DRC is able to deliver live saving relief to extra 3,000 persons in YemenThe ongoing conflict in Yemen has resulted in over one million internally displaced and more than 21 million people or 80 percent of the population in need of assistance due to shortages of food and fuel, medical supplies, damaged access routes, and commercial import restrictions. With new Danida funding of 1 million DKK, the Danish Refugee Council (DRC) is able to deliver lifesaving assistance to those most in need.
This new project will meet the short term food needs of 3,000 internally displaced persons in Yemen. It will also seek to provide immediate protection to 80 extremely vulnerable families – about 480 individuals – in Yemen through intensified monitoring and immediate social assistance. DRC seeks to initially implement this project in seven governorates: Sana’a, Aden, Abyan, Sa’ada, Hajja, Amran and Hodeida.
“The funds from Danida will enable DRC to expand its current emergency response to an extra 3,000 persons in Yemen. It is our hope that this can be a catalyst for further funding to meet the extensive needs throughout Yemen,” says Lisa Piper, DRC’s Yemen Country Director, who just has returned from an assessment mission to Sana’a. Due to security, DRC has evacuated its international staff, but are expecting to reenter soon despite the difficult conditions.
Many Yemenis and other nationalities caught up in the conflict are struggling to survive as numerous parts of the country are faced with a chronic shortage of fuel. In most governorates, where fuel is available, the prices have sky rocketed – leading to a serious constraint to meeting humanitarian needs and many people are not able to access food and medical supplies. The majority of the population is without access to healthcare as hospitals are forced to shut down from a lack of medical supplies and frequent power cuts.
“Many of the affected civilian populations in Yemen need acute emergency assistance to alleviate their immediate suffering. The ongoing conflict has resulted in a situation where vulnerability levels and needs among the majority of the Yemen population have quadrupled. In many of the governorates, food insecurity has greatly increased with some areas sliding to alarming levels of food shortage,” says Lisa Piper.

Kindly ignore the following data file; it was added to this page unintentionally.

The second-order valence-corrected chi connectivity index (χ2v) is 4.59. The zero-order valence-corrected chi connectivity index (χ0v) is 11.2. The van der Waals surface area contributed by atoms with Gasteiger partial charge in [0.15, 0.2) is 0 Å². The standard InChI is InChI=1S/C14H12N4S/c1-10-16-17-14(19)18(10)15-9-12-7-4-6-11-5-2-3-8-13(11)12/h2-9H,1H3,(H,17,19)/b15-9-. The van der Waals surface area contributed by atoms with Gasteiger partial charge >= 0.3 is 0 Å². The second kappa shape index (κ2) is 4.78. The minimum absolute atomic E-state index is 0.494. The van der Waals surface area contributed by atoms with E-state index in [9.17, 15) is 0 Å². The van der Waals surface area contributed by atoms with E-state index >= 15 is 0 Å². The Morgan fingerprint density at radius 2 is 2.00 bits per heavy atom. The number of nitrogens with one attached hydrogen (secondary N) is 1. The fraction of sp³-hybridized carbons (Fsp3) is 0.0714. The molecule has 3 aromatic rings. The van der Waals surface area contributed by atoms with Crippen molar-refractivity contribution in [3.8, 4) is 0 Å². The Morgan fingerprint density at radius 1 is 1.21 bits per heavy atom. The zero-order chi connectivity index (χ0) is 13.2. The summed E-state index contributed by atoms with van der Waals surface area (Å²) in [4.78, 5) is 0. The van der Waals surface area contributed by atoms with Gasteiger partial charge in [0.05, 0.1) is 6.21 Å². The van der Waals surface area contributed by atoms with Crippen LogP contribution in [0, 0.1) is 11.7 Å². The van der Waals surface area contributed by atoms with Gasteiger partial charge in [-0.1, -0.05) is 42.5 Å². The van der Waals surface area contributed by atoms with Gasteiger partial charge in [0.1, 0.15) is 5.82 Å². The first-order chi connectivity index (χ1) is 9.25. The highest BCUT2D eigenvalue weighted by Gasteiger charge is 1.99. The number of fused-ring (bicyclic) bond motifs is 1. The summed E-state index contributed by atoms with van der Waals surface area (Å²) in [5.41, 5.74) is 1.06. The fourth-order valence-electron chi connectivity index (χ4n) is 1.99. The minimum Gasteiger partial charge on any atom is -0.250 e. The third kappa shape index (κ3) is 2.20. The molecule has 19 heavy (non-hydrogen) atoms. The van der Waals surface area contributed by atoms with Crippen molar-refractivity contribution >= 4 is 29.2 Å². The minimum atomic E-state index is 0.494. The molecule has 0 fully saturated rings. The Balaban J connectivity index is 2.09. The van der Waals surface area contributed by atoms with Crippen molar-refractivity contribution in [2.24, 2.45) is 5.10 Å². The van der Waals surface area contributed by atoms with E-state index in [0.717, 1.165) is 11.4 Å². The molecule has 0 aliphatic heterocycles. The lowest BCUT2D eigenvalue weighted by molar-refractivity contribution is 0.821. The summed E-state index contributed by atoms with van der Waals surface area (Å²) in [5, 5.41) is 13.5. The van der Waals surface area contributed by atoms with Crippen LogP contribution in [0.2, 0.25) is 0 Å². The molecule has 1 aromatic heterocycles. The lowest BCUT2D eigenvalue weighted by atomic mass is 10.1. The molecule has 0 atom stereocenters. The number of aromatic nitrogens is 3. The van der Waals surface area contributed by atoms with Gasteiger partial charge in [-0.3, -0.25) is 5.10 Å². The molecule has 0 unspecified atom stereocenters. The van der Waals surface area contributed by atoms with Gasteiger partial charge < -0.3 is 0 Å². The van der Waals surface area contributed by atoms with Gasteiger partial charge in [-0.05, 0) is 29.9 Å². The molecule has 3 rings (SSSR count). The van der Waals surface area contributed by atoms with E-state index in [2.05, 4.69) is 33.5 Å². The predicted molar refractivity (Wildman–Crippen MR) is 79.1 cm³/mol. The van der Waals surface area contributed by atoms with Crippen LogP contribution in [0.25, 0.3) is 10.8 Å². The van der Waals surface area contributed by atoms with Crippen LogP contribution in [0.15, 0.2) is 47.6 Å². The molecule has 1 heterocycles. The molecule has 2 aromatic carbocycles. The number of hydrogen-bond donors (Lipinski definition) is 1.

DRC as one of the humanitarian agencies operating in Yemen is working hard to alleviate the human suffering of those affected by ongoing violence – especially the displaced, vulnerable migrants, refugees and asylum seekers who were already in Yemen. However, current funding levels for the crisis are critically low considering the immense needs in the country. According to OCHA, aid agencies on June 19 called for USD 1.6 billion to help the most vulnerable 11.7 million people affected. Of this total, a funding shortfall of more than USD 1.4 billion remains up till the end of the year.
“Although the humanitarian needs remain critical in Yemen, DRC is very appreciative of the additional funds from Danida as they provide a welcome relief in a crisis that remains bleak,” notes Lisa Piper.
The project interventions are a response to a series of assessments recently conducted during the last humanitarian pause in May. The assessments revealed the critical humanitarian needs that DRC seeks to address in collaboration with other humanitarian actors.
DRC is also responding to the new arrivals from Yemen that are being received in Djibouti, Puntland and Somaliland. In both Puntland and Somaliland, DRC leads the response for the new arrivals at the respective ports and reception centres by providing food, water, and sanitary kits, as well assisting UNHCR Somalia to conduct pre-registration in Berbera, Somaliland.
DRC has been operational in Yemen since 2008 supporting children, families, and communities affected by conflict with shelter, protection, food and livelihood initiatives.